Advocacy services fail people with autistic spectrum disorders

People with autistic spectrum disorders (ASD) are falling
through the gaps between mental health and learning difficulty
advocacy services.

A new report from the National Autistic Society (NAS), ‘Autism:
the demand for advocacy’,  finds that although two thirds of
advocacy organisations surveyed claim to support people with ASD,
only 11 per cent of people with ASD believe they are getting access
to the advocacy services they need.

NAS attributes this discrepancy to advocacy providers not
prioritising people with ASD because of a lack of government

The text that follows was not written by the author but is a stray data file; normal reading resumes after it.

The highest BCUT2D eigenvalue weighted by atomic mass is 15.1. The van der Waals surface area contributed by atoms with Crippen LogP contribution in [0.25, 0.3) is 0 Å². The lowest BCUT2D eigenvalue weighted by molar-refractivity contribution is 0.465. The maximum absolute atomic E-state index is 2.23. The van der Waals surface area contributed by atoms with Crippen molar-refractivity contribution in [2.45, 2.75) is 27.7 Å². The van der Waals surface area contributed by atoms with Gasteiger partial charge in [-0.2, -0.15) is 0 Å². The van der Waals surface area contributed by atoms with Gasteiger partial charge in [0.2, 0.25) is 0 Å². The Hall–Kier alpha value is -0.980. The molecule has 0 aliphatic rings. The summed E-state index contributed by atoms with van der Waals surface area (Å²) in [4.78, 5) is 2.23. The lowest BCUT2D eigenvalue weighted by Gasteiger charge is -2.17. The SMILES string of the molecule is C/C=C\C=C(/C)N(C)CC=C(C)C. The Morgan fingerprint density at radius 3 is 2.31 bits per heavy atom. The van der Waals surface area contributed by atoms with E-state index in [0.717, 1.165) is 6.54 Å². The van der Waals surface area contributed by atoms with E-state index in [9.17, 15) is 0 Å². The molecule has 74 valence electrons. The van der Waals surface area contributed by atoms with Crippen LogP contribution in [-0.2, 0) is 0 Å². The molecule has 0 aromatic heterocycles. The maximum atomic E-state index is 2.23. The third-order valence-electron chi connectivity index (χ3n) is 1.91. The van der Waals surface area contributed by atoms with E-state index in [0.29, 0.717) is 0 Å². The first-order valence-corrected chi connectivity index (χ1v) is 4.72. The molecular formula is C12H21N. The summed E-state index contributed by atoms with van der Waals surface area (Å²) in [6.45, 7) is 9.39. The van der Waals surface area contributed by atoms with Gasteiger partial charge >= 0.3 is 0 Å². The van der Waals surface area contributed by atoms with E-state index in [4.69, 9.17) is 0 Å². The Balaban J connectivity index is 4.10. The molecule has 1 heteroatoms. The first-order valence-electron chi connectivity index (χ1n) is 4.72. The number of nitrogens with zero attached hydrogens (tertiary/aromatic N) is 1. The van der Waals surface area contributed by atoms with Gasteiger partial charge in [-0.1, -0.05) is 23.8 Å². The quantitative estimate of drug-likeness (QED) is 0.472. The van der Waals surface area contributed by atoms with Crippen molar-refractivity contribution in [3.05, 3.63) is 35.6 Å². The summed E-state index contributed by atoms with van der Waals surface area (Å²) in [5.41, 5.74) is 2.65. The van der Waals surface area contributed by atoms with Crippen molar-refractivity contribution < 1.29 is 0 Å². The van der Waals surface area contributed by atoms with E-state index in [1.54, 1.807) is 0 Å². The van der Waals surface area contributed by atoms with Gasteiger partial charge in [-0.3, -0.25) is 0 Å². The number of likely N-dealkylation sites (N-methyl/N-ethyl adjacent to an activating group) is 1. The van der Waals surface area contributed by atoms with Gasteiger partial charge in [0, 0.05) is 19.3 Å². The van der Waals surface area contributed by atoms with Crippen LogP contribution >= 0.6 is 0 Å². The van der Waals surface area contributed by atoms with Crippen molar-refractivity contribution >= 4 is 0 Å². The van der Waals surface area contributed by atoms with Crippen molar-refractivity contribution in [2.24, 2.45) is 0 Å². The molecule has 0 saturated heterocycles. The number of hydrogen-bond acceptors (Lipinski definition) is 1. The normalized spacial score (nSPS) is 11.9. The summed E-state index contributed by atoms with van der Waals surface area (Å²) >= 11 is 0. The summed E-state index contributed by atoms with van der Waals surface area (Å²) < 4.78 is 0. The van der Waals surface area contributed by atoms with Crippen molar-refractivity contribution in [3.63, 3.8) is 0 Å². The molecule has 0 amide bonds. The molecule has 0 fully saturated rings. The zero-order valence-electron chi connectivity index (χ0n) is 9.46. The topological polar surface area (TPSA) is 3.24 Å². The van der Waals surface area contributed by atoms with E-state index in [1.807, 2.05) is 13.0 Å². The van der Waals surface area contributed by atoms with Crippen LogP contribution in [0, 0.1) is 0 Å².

funding and appropriate training.

The charity is calling for better availability and access to
independent advocacy services, and is launching a three-year
initiative to help independent advocacy organisations become more
responsive to the needs of people with autism.

NAS has also called on social care minister and chairperson of
the All Party Parliamentary Group on Autism, Stephen Ladyman, to
devise a “national strategy for adults with ASD”. This
would include the targeting of funding to independent advocacy
services for people with ASD.

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